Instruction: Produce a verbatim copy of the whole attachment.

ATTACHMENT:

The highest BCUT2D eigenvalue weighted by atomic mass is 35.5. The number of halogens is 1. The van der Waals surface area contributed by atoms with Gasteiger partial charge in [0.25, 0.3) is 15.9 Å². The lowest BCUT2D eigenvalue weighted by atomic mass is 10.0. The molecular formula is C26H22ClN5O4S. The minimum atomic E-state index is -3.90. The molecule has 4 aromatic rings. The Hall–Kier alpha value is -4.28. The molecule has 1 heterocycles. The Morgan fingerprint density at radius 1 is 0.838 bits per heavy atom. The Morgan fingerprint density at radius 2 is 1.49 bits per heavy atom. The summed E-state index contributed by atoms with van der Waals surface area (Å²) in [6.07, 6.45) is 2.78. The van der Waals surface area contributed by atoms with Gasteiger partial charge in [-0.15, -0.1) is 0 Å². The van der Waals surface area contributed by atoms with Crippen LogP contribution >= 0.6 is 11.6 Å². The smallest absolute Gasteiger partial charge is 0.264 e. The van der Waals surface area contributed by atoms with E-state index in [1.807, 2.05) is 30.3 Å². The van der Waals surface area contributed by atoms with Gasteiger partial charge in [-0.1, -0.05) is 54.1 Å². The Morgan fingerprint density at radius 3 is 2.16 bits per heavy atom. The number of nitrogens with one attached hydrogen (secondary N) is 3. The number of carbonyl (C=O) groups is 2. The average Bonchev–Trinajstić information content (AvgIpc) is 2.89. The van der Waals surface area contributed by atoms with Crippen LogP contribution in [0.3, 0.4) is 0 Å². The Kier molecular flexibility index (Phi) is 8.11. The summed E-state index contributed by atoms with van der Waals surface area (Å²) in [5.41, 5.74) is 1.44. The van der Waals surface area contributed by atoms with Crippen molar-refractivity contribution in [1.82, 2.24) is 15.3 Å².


The highest BCUT2D eigenvalue weighted by atomic mass is 35.5. The number of halogens is 1. The van der Waals surface area contributed by atoms with Gasteiger partial charge in [0.25, 0.3) is 15.9 Å². The lowest BCUT2D eigenvalue weighted by atomic mass is 10.0. The molecular formula is C26H22ClN5O4S. The minimum atomic E-state index is -3.90. The molecule has 4 aromatic rings. The Hall–Kier alpha value is -4.28. The molecule has 1 heterocycles. The Morgan fingerprint density at radius 1 is 0.838 bits per heavy atom. The Morgan fingerprint density at radius 2 is 1.49 bits per heavy atom. The summed E-state index contributed by atoms with van der Waals surface area (Å²) in [6.07, 6.45) is 2.78. The van der Waals surface area contributed by atoms with Gasteiger partial charge in [-0.15, -0.1) is 0 Å². The van der Waals surface area contributed by atoms with Crippen LogP contribution >= 0.6 is 11.6 Å². The smallest absolute Gasteiger partial charge is 0.264 e. The van der Waals surface area contributed by atoms with E-state index in [1.807, 2.05) is 30.3 Å². The van der Waals surface area contributed by atoms with Gasteiger partial charge in [-0.1, -0.05) is 54.1 Å². The Morgan fingerprint density at radius 3 is 2.16 bits per heavy atom. The number of nitrogens with one attached hydrogen (secondary N) is 3. The number of carbonyl (C=O) groups is 2. The average Bonchev–Trinajstić information content (AvgIpc) is 2.89. The van der Waals surface area contributed by atoms with Crippen LogP contribution in [0.3, 0.4) is 0 Å². The Kier molecular flexibility index (Phi) is 8.11. The summed E-state index contributed by atoms with van der Waals surface area (Å²) in [5.41, 5.74) is 1.44. The van der Waals surface area contributed by atoms with Crippen molar-refractivity contribution in [1.82, 2.24) is 15.3 Å².